Being brutally honest about books

Monday, 28 November 2016

9 Things I Disliked About Enchantments by Kathryn Harrison

Pretty language doesn't make a book unproblematic.

I didn't hate everything about this book, but it's so problematic I can't rate it any higher than 1 star. I don't recommend it to anyone. Don't read it. Here's why. (Warning: This review is extremely spoilery so that I can explain my distaste.)

First, the problematic content:

There's a romance between an 18-year-old and a 13-year old.

She's 18, he's 13. Nope nope nope nope nope.

Sexual assault and rape are handled terribly.

First, Masha gets sexually assaulted by a 13-year-old she's become close to. While she may be attracted to him (see above) she says no. No means no means no means no. Then, her husband repeatedly rapes her during their marriage. On both occasions, Masha doesn't seem to care, nor does she seem to be affected in any way ever. This is very alarming! What is the author trying to say??

There's a sex scene with a 13-year-old boy...

and a 17-year-old girl (not Masha, thankfully). Not only that, but they continue their sexual relationship. A) Both the author and the main character of this book are way too interested in other people's sex lives (Masha talks about her father's sex life!?). B) Given that the target audience for this adult book is women, we don't want to read things like this. It's gross and unnecessary.

Now the plain bad:

There's no plot.

What even happens in this book? It's just the characters telling stories, and stories within stories. Where's the actual narrative?

The structure is confusing.

It's not chronological, and goes from this time back to this time forwards to this time with no warning, and there's often no specification of when this section takes place or how it connects to the previous section.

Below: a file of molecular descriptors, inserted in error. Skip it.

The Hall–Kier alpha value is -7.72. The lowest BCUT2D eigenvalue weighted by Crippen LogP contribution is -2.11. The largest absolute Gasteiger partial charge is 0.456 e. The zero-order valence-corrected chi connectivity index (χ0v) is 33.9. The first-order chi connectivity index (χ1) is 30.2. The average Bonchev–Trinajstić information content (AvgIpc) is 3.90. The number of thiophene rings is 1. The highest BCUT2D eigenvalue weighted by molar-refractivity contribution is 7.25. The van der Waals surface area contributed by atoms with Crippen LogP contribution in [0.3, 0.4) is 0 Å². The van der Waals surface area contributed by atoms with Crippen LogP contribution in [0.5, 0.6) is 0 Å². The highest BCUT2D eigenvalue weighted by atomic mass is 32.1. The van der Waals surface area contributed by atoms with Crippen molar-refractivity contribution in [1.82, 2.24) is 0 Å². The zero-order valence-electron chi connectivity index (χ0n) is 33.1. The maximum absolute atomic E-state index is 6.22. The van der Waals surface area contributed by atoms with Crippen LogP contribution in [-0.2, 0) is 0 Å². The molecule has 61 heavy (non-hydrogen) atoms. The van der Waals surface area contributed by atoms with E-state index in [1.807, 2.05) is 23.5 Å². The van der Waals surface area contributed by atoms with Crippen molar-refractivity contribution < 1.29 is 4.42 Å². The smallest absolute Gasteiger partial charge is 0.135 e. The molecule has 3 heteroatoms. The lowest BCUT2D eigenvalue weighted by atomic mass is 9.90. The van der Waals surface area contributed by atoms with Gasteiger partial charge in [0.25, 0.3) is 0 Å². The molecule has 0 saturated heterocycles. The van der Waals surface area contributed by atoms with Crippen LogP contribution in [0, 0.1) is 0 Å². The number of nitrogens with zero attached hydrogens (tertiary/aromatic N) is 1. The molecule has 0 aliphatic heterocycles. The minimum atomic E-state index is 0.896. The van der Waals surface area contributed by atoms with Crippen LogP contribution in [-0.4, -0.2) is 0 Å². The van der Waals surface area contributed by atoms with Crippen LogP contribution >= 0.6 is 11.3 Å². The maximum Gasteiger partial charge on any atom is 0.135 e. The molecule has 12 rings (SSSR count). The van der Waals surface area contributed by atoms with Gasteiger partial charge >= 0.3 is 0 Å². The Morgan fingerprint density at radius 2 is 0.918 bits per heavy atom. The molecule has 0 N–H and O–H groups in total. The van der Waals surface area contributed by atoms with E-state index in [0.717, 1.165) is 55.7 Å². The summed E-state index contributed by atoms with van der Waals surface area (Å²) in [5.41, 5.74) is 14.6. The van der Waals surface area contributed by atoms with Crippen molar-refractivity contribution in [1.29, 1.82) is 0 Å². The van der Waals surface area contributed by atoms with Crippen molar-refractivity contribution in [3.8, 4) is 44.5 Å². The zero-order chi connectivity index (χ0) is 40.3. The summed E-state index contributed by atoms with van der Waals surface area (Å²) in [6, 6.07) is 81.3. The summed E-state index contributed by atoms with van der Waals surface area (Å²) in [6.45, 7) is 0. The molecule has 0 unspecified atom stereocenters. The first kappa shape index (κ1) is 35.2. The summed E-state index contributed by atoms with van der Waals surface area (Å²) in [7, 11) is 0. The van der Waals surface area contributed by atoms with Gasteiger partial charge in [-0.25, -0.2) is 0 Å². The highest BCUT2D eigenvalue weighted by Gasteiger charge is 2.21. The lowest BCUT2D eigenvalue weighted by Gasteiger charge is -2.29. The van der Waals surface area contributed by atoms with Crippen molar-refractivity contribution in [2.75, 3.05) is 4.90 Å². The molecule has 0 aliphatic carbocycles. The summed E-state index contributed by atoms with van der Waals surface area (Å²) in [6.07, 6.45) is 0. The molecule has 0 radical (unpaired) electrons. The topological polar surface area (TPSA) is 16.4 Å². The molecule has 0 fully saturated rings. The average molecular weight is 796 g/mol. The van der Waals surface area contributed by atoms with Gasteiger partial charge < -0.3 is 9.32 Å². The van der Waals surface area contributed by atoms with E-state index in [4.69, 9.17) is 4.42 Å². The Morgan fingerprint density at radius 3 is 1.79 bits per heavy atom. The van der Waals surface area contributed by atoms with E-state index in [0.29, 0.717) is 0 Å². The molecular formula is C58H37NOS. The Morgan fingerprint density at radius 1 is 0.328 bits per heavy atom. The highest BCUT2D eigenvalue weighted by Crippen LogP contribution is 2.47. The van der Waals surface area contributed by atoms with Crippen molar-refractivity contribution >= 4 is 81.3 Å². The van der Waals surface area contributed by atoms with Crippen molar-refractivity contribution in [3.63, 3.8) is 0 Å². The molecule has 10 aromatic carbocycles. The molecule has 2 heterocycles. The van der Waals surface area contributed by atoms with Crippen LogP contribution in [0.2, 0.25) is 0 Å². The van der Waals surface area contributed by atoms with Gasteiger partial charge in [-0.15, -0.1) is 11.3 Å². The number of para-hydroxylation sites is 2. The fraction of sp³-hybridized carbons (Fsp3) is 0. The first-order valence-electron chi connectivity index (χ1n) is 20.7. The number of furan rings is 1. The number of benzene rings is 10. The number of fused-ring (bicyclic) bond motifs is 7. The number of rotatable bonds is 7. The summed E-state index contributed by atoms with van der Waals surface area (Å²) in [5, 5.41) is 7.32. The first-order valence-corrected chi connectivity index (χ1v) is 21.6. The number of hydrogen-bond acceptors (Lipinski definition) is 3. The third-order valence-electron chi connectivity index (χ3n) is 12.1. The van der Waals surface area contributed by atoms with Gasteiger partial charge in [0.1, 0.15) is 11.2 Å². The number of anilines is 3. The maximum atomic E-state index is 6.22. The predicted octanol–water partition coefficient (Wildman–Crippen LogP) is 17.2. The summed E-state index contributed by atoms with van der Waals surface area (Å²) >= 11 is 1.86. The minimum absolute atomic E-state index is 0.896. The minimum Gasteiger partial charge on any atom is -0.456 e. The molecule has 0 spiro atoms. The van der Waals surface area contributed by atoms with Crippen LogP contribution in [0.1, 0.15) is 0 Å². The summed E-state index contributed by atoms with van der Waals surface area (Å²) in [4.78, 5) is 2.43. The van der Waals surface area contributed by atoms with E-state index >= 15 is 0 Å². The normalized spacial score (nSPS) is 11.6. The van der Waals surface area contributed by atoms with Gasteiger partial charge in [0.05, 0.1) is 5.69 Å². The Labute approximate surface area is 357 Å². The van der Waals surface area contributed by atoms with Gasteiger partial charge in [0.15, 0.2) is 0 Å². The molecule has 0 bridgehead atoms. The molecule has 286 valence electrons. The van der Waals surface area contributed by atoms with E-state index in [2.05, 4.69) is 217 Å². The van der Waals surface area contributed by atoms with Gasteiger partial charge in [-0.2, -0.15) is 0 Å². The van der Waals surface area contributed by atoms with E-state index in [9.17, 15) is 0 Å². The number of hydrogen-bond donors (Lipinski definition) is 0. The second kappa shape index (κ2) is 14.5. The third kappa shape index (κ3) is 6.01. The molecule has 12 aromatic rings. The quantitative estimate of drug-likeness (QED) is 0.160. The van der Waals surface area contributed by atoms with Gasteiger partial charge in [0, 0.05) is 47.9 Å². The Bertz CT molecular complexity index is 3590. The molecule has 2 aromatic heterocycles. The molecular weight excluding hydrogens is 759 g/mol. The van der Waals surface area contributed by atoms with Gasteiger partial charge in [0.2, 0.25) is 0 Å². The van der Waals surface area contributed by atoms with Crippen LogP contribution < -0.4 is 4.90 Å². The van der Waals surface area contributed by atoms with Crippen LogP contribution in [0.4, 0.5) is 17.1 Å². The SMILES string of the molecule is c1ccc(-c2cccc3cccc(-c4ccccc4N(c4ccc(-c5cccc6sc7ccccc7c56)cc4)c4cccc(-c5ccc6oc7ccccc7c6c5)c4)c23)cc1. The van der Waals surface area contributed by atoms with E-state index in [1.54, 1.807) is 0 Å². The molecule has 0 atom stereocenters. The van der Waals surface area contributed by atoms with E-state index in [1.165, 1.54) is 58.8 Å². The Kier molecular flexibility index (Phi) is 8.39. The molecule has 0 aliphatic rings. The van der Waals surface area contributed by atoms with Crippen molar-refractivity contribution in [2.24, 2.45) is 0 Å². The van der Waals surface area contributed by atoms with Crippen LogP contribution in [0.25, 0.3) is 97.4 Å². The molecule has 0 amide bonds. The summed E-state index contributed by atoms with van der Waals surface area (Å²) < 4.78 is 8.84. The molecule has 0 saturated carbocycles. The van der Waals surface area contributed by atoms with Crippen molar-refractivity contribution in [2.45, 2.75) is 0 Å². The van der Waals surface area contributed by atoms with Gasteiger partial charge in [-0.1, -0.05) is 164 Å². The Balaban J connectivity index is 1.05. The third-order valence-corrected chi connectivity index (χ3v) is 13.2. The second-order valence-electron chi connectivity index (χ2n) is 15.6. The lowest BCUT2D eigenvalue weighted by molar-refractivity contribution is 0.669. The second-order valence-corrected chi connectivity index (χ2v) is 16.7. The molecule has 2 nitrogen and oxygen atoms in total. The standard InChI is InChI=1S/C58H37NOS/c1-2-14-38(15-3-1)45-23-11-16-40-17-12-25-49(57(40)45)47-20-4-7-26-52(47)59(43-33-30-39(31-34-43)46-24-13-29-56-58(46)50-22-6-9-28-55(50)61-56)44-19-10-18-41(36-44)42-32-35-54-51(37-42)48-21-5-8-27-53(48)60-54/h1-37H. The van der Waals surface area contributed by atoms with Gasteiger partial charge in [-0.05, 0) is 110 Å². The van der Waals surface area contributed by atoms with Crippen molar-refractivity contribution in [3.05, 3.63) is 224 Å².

It's historically inaccurate.

A couple of quick Google searches told me the author took liberties. Certain events in history don't happen in the book, and certain events in the book didn't happen in history. So why wasn't it hinted in the blurb or an author's note that events were changed significantly?

The book is confused about its own genre.

Is it historical fiction? Magic realism? Historical fantasy??? Not even the book itself knows.

There's a sudden, jarring career decision.

I hate it when characters suddenly decide they've always wanted to do this job, with no previous dreaming or planning of it. Why didn't you mention it earlier then???

There's a completely unbelievable plot point near the end.

Since the book is told in the first person, the reason for this plot point is for Masha and the reader to know about the Romanovs' last months after she left them. An anonymous man turns up at Masha's work in a different country X years later to give her a diary that was smuggled away after the owner died? It's too unbelievable; who would buy that?

Excessive Summary

From Kathryn Harrison, one of America’s most admired literary voices, comes a gorgeously written, enthralling novel set in the final days of Russia’s Romanov Empire.

St. Petersburg, 1917. After Rasputin’s body is pulled from the icy waters of the Neva River, his eighteen-year-old daughter, Masha, is sent to live at the imperial palace with Tsar Nikolay and his family—including the headstrong Prince Alyosha. Desperately hoping that Masha has inherited Rasputin’s miraculous healing powers, Tsarina Alexandra asks her to tend to Aloysha, who suffers from hemophilia, a blood disease that keeps the boy confined to his sickbed, lest a simple scrape or bump prove fatal.

Two months after Masha arrives at the palace, the tsar is forced to abdicate, and Bolsheviks place the royal family under house arrest. As Russia descends into civil war, Masha and Alyosha grieve the loss of their former lives, finding solace in each other’s company. To escape the confinement of the palace, they tell stories—some embellished and some entirely imagined—about Nikolay and Alexandra’s courtship, Rasputin’s many exploits, and the wild and wonderful country on the brink of an irrevocable transformation. In the worlds of their imagination, the weak become strong, legend becomes fact, and a future that will never come to pass feels close at hand.

Mesmerizing, haunting, and told in Kathryn Harrison’s signature crystalline prose, Enchantments is a love story about two people who come together as everything around them is falling apart.


    I'm Alexandria, a 19-year-old reader/writer/blogger from New Zealand. I love language, history, and sci-fi. Hi! I'm always around if you want to talk, which you can do via comments, the contact form, or Facebook.

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